I recently bought something, actually for Hayley, for her birthday, this really incredible Richard Prince print from his exhibition in 2017, where it was all wheatpaste posters of Instagram screenshots. They pasted them all up in the desert, I think it was in California or something, and I found this guy on eBay who had this really amazing one, and I asked “Just out of curiosity, how did that come into your possession?” I love finding out the stories behind how people have acquired these things. He wrote back and said, “I was part of a media crew, we were out in the desert and it started to rain and there were these desert thieves who came out and were trying to steal all the posters, so we had to save them,” I mean, what is that insane story? I feel like I've just been digging on the internet for like a long time, since I've been in fashion, and I'm always super fascinated to ask “What else are you selling? Where did this come from?” L: That’s a very hot tip for getting the unlisted deals, but also apparently for making relationships. Have you made friends with anyone through this kind of thing? A: No, no friends… L: Yet!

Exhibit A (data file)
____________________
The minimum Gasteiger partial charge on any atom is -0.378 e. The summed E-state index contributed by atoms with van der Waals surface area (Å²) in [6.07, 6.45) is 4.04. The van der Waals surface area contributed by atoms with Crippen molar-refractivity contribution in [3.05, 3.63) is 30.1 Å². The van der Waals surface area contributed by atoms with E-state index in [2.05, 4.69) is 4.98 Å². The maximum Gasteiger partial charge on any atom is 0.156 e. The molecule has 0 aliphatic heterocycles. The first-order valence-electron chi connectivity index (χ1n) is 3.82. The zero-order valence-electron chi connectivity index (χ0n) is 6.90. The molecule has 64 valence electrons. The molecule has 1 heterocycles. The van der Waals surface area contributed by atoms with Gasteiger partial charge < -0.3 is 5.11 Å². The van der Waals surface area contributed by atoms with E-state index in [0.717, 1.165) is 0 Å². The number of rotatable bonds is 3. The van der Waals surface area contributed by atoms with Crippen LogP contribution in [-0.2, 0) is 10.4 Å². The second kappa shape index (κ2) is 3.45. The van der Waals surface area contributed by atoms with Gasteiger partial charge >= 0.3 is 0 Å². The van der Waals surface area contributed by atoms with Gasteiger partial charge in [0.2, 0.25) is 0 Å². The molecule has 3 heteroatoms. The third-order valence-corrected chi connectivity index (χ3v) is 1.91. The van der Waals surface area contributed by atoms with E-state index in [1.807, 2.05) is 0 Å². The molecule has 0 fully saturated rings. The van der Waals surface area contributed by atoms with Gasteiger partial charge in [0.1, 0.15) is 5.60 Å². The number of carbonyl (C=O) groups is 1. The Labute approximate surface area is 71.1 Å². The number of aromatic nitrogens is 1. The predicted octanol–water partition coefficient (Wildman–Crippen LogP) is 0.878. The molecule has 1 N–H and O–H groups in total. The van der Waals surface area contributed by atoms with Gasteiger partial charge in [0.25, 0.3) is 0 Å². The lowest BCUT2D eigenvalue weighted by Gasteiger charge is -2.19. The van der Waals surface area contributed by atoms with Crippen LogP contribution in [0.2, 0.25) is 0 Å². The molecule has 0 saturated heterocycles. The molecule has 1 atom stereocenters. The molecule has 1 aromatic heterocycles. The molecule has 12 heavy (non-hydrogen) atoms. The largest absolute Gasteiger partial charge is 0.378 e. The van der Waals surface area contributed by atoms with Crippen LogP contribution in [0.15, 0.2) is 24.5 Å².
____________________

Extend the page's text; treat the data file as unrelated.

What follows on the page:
A: Fanny, Karo, and I have a funny group chat—have you spent much time on Vinted? L: You’ve brought it up a few times…It shows up on Gem App. A: This might be a bit of a big secret. I'm gonna give it away. It's a Lithuanian company, actually, it's kind of like the European version of Poshmark. It has come to the US, but I don't know how good it is. I haven't tried it in the US. But that's what all the Europeans use, Vinted. You need a European address and phone number. More people know about it now, so it's harder to find the secret stuff, but I love it because it's all of these old Italian, old Spanish, old Portuguese women getting rid of shit in their closets. You get the most incredible commentary when you're chatting with them, and photos…. L: Like, “Whose Nonna is this?” A: Exactly. We've all started collecting photos from the way that people model or advertise clothes on Vinted. It's actually kind of incredible, the shit that people do to model what they’re selling. L: It goes directly on the mood board.